Q. Why do writers write?
A. Because we are blowhards that egotistically believe we know more than others. Only for a few. (They shall remain nameless.)
B. Because we want to be rich and famous. Not only is this untrue, it borders on delusion.
C. Because we have a mad passion for words. Yes!
We love words of all sorts; unusual meanings, odd spellings, and what about unexpected pairings? That’s enough to make any wordsmith giddy. That’s right I used wordsmith – a far tastier title than writer, journalist, or novelist.
The next logical question is; why do readers read?
A. Because television is boring. Perhaps for many, but that’s too general and lumps Modern Family in with 2½ Men (Pre and post Charlie Sheen.)
B. Because they know the writer and want the wordsmith to become rich, famous and finally move out of their basement. Although we do hope our parents buy our books, most readers could care less where the novelist sleeps at night.
C. Because readers are seeking a break from their reality. Yes!
Through our carefully chosen words, readers can be transported to another place, time, or realm of existence. All without stepping on a plane, cruise ship, or time machine. Great words can invoke strong reactions and make a reader want to read on.
Case in point. Which of the next two sentences is more interesting?
She ate the apple.
She gnawed the apple to the core, bruises and all.
The first sentence falls flat. Waw waw waw – a girl ate an apple; whatever.
The second makes me wonder. She didn’t just eat the apple; she ‘gnawed’ it and it was covered in bruises, which is sort of gross. Why did she still eat it? Why didn't she get a new apple? Was she starving?
It’s these subtle differences that make writers salivate and readers turn the page.
Even one word can make all the difference and carry weight.
When I was at the CANSCAIP conference, writer Shane Peacock suggested we add clarity to the theme of our novels by summing them up in one word. One word. Not a brilliantly phrased one page summary, just one…lousy…word. The ultimate in brief tag-lines.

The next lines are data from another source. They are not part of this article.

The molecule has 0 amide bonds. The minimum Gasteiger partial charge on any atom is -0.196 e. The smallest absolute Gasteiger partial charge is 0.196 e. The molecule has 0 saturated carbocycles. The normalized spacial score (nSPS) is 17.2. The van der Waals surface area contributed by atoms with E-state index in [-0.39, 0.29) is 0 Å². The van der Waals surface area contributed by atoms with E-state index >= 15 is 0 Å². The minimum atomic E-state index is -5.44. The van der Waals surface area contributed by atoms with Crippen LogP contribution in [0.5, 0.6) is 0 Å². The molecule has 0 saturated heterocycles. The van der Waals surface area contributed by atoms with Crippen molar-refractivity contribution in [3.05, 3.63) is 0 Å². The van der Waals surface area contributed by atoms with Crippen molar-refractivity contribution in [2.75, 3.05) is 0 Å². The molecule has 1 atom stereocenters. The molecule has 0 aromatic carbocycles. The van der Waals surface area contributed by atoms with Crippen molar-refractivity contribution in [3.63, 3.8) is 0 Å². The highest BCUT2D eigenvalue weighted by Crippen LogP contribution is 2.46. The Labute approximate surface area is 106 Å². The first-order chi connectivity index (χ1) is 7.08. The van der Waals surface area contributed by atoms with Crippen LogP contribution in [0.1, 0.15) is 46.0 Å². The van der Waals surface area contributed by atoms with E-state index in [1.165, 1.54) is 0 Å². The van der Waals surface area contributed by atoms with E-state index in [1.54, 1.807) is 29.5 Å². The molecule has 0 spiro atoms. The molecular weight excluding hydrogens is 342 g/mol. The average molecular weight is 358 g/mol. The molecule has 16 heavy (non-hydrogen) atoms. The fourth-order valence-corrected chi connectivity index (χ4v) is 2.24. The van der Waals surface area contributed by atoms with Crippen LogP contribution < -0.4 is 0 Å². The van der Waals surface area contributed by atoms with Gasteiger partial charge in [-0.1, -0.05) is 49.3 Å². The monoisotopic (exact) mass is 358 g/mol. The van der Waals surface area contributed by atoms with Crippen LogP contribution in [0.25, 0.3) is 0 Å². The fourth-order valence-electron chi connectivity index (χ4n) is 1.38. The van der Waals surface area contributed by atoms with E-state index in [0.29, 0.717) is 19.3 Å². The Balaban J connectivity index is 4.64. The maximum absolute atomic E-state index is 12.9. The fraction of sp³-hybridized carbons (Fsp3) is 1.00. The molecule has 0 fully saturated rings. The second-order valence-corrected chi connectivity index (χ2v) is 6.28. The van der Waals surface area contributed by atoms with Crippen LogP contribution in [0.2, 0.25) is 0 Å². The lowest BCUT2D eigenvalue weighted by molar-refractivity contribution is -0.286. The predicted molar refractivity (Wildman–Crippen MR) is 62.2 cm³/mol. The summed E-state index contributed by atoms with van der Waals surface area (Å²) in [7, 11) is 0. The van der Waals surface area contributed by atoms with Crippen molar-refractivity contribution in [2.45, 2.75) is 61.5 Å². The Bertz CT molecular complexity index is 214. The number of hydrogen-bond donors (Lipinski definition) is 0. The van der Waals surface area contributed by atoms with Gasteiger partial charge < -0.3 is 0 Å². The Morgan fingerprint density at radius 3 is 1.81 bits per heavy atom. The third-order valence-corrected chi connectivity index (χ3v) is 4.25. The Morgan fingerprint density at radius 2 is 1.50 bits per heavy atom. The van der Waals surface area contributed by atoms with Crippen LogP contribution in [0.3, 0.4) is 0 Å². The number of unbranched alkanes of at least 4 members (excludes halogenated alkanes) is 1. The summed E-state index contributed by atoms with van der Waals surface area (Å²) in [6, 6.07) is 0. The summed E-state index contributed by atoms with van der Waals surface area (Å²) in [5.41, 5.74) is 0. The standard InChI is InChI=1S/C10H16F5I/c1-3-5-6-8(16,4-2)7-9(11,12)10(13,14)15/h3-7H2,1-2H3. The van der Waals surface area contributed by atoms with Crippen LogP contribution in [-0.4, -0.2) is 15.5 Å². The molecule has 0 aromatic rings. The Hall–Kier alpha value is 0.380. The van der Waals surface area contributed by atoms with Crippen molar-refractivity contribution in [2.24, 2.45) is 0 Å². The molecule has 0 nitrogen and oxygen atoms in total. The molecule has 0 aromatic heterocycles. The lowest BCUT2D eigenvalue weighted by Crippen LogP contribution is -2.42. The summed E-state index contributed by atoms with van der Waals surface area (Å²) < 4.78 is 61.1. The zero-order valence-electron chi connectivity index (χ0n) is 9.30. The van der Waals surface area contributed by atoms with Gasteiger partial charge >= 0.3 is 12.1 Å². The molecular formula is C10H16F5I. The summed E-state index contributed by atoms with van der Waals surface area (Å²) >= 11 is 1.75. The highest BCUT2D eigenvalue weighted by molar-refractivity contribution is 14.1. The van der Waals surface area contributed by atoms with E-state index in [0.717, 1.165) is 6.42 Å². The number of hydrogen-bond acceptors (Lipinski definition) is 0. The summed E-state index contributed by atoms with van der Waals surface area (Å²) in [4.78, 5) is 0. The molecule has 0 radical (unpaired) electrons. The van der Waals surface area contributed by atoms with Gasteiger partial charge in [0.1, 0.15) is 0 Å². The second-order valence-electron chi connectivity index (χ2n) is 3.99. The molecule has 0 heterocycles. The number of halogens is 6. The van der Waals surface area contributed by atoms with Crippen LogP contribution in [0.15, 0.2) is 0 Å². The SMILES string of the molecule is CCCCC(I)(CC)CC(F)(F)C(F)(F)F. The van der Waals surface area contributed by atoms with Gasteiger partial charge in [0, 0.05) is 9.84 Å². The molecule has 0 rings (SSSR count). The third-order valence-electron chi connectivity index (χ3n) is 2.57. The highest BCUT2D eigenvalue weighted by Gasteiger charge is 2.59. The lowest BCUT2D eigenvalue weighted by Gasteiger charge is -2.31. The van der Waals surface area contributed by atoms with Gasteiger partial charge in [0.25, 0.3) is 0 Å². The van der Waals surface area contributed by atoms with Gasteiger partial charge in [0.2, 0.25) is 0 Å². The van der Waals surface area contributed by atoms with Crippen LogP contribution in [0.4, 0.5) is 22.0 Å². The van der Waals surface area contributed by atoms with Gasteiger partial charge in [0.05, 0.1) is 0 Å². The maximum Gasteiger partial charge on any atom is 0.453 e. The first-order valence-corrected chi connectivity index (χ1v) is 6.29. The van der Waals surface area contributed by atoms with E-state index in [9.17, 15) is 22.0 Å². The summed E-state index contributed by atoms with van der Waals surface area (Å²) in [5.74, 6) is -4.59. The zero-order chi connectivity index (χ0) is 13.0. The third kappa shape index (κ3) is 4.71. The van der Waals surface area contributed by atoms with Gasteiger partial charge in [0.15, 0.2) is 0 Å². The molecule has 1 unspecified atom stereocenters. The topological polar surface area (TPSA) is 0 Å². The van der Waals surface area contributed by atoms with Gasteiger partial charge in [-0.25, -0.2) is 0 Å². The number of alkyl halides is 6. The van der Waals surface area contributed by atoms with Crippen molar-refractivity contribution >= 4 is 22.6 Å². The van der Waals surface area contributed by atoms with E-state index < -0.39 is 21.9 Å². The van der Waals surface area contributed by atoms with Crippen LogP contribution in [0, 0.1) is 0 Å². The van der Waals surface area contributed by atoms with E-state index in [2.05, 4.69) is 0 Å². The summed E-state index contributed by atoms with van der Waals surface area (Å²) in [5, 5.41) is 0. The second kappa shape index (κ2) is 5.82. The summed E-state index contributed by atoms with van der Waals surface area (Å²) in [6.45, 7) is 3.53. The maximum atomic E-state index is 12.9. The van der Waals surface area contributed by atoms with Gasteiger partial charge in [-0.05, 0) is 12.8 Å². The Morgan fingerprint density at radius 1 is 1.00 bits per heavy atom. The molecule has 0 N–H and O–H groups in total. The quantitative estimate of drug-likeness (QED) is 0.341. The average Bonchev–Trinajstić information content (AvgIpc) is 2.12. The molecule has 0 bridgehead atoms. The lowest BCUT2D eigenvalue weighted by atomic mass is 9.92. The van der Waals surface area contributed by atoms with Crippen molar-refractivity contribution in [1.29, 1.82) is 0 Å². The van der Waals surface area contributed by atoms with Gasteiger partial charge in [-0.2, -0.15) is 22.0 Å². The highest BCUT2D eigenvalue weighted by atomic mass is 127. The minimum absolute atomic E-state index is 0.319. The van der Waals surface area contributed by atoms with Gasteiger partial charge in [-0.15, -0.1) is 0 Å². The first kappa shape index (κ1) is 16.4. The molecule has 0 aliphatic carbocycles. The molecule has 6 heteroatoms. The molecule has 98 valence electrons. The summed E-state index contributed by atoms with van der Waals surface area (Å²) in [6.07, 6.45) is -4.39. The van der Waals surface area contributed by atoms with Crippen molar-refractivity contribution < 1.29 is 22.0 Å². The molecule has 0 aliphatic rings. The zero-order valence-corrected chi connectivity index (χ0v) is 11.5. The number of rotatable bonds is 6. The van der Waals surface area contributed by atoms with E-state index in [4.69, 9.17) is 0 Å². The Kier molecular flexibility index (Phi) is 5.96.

At first this seemed far too simplistic. It took a moment for me to embrace his subtle genius and accept that the power we find in words can be intensified by using only one word. The catch? That one word must have real, true, and significant meaning.
For Shane, and the first book in his Young Sherlock Holmes Series, Eye of the Crow, the word is 'prejudice.' A powerful word full of meaning that needs no further clarification.
For my book, Spaghetti is NOT a Finger Food and Other Life Lessons, its 'inclusion.'
I began to wonder. Could a person use this one word tag-line exercise outside of writing and apply it to events and situations in their own life? Would this add clarity and break through all of life's busyness?
Perhaps you’re arguing with your spouse over who takes out the garbage more often or who folds more laundry. Could you sum it up what you’re really fighting about with one word? Maybe that word would be 'validation' or 'appreciation?'
What if life is better than best, could you summarize it as, 'contentment' or 'balance?'
What is your work-in-progress’ one word? What’s the one word for your own life? Does knowing that word add clarity?
The one word for my work-in-progress is 'self-worth.'
For my life my word is, 'gong-show.'
And yes, I realize that these tag-lines may seem like two words, but I did mention I loved words. (And the hyphen makes them one longer word. True-story.)